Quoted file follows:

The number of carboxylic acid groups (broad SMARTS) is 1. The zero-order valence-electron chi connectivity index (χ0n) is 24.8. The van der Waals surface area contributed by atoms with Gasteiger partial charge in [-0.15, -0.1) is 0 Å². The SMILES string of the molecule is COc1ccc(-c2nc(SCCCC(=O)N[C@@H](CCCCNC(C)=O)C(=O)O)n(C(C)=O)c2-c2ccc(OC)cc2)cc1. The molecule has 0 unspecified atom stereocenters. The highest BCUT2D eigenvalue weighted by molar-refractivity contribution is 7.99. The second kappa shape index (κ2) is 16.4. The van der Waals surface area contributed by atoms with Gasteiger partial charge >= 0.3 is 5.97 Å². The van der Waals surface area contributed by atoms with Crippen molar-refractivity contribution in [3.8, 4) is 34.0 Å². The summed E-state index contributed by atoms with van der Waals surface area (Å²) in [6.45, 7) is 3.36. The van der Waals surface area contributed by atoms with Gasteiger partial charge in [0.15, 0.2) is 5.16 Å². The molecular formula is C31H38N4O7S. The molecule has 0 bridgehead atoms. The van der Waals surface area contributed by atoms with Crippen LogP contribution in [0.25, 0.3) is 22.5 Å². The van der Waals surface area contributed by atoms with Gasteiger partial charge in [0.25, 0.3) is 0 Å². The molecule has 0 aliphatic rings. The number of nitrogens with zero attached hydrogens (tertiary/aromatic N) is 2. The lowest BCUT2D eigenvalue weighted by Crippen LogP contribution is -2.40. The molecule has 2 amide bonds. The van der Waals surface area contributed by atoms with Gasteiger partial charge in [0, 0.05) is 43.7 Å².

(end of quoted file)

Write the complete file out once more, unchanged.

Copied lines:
The number of carboxylic acid groups (broad SMARTS) is 1. The zero-order valence-electron chi connectivity index (χ0n) is 24.8. The van der Waals surface area contributed by atoms with Gasteiger partial charge in [-0.15, -0.1) is 0 Å². The SMILES string of the molecule is COc1ccc(-c2nc(SCCCC(=O)N[C@@H](CCCCNC(C)=O)C(=O)O)n(C(C)=O)c2-c2ccc(OC)cc2)cc1. The molecule has 0 unspecified atom stereocenters. The highest BCUT2D eigenvalue weighted by molar-refractivity contribution is 7.99. The second kappa shape index (κ2) is 16.4. The van der Waals surface area contributed by atoms with Gasteiger partial charge >= 0.3 is 5.97 Å². The van der Waals surface area contributed by atoms with Crippen molar-refractivity contribution in [3.8, 4) is 34.0 Å². The summed E-state index contributed by atoms with van der Waals surface area (Å²) in [6.45, 7) is 3.36. The van der Waals surface area contributed by atoms with Gasteiger partial charge in [0.15, 0.2) is 5.16 Å². The molecular formula is C31H38N4O7S. The molecule has 0 bridgehead atoms. The van der Waals surface area contributed by atoms with Crippen LogP contribution in [0.25, 0.3) is 22.5 Å². The van der Waals surface area contributed by atoms with Gasteiger partial charge in [0.25, 0.3) is 0 Å². The molecule has 0 aliphatic rings. The number of nitrogens with zero attached hydrogens (tertiary/aromatic N) is 2. The lowest BCUT2D eigenvalue weighted by Crippen LogP contribution is -2.40. The molecule has 2 amide bonds. The van der Waals surface area contributed by atoms with Gasteiger partial charge in [0, 0.05) is 43.7 Å².